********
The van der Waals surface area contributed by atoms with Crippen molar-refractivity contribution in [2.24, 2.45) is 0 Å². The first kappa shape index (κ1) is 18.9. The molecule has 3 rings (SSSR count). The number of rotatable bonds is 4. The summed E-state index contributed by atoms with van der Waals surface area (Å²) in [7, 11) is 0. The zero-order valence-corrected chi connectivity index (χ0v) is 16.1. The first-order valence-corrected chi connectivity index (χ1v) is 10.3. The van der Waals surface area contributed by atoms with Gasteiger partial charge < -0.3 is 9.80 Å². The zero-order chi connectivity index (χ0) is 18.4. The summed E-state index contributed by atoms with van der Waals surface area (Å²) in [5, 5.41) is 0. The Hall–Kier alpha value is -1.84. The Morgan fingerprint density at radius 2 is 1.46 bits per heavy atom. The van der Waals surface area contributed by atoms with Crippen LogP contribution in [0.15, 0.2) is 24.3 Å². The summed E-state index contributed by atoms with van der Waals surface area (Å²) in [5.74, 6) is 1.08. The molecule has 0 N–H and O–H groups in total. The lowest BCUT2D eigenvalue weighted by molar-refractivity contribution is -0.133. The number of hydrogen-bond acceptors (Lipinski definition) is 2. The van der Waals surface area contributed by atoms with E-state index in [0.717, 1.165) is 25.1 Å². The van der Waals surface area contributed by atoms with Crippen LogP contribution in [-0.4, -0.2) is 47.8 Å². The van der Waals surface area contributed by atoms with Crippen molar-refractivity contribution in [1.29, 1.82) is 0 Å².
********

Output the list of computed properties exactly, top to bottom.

The van der Waals surface area contributed by atoms with Crippen molar-refractivity contribution in [2.24, 2.45) is 0 Å². The first kappa shape index (κ1) is 18.9. The molecule has 3 rings (SSSR count). The number of rotatable bonds is 4. The summed E-state index contributed by atoms with van der Waals surface area (Å²) in [7, 11) is 0. The zero-order valence-corrected chi connectivity index (χ0v) is 16.1. The first-order valence-corrected chi connectivity index (χ1v) is 10.3. The van der Waals surface area contributed by atoms with Gasteiger partial charge < -0.3 is 9.80 Å². The zero-order chi connectivity index (χ0) is 18.4. The summed E-state index contributed by atoms with van der Waals surface area (Å²) in [5, 5.41) is 0. The Hall–Kier alpha value is -1.84. The Morgan fingerprint density at radius 2 is 1.46 bits per heavy atom. The van der Waals surface area contributed by atoms with Crippen LogP contribution in [0.15, 0.2) is 24.3 Å². The summed E-state index contributed by atoms with van der Waals surface area (Å²) in [5.74, 6) is 1.08. The molecule has 0 N–H and O–H groups in total. The lowest BCUT2D eigenvalue weighted by molar-refractivity contribution is -0.133. The number of hydrogen-bond acceptors (Lipinski definition) is 2. The van der Waals surface area contributed by atoms with E-state index in [0.717, 1.165) is 25.1 Å². The van der Waals surface area contributed by atoms with Crippen LogP contribution in [-0.4, -0.2) is 47.8 Å². The van der Waals surface area contributed by atoms with Crippen molar-refractivity contribution in [1.29, 1.82) is 0 Å².